In a bleak report titled “paying the price of war”, the Paris-based organisation noted that the conflict aggravated inflationary pressure when the cost of living was already rising quickly.

Covid outbreaks are still having an impact on the global economy while growth has also been affected by rising interest rates as central banks scramble to cool red-hot prices, the OECD said.

“A number of indicators have taken a turn for the worse, and the global growth outlook has darkened,” the Organisation for Economic Co-operation and Development said in the report.

– German recession –

The outlook for nearly all nations in the Group of 20 top economies was cut, except for Turkey, Indonesia and Britain, though the latter is forecast to have zero growth.

Growth in the United States — the world’s biggest economy — is forecast to slow to 0.5 percent in 2023.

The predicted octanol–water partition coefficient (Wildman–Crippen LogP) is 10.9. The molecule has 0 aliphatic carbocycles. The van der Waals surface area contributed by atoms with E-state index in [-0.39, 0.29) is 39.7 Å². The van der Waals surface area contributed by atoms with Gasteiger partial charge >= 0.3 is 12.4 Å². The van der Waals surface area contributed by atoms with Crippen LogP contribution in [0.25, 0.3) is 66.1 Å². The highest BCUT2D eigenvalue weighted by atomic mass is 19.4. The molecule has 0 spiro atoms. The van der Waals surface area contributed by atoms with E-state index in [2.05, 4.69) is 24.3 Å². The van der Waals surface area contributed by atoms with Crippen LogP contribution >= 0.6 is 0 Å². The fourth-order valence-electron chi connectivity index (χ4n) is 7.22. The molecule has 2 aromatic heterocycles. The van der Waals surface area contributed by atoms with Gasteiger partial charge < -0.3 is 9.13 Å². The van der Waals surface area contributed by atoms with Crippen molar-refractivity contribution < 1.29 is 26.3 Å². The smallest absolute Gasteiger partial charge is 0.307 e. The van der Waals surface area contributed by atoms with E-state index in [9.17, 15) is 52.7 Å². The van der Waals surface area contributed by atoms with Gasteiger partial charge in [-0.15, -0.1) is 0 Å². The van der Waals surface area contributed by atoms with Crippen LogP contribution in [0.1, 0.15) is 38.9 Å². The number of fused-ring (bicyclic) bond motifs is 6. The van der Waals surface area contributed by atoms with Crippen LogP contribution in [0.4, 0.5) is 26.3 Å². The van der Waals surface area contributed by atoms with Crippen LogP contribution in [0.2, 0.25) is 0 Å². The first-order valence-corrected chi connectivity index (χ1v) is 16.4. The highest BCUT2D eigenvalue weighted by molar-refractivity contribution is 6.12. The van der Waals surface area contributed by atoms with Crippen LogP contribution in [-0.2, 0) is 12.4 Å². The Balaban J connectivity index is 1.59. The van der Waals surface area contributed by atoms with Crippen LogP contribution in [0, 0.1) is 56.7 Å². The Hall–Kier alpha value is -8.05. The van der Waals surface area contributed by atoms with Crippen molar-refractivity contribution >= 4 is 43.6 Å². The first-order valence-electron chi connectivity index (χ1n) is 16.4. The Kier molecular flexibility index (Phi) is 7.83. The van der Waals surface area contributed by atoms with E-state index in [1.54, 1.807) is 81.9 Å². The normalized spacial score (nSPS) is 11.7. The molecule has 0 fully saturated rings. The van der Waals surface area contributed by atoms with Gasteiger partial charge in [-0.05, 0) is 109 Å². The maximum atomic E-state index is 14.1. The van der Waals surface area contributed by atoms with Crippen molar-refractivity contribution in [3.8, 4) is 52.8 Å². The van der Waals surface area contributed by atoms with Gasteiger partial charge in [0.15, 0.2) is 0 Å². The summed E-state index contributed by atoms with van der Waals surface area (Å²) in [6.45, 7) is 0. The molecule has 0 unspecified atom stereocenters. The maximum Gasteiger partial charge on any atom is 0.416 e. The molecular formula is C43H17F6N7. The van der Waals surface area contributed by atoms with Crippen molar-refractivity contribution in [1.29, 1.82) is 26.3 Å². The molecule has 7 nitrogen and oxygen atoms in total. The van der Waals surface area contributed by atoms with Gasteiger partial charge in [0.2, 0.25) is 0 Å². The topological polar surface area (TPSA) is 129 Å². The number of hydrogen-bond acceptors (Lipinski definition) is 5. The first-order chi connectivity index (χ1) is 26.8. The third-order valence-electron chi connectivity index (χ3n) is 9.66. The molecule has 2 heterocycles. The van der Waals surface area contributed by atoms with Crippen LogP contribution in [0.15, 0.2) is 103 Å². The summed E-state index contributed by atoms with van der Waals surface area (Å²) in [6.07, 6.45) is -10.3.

The growth forecast for China, whose economy has been hit by strict Covid lockdowns, was cut sharply for this year to 3.2 percent while it was slightly lower to 4.7 percent for 2023.

Germany is now expected to go into recession next year with Europe’s biggest economy now seen shrinking by 0.7 percent — a 2.4-percentage-point drop from the previous forecast.

The eurozone as a whole will post meagre growth of 0.3 percent, a sharp downgrade from 1.6 percent.

The OECD kept its 2022 global growth forecast unchanged at three percent after previously lowering it.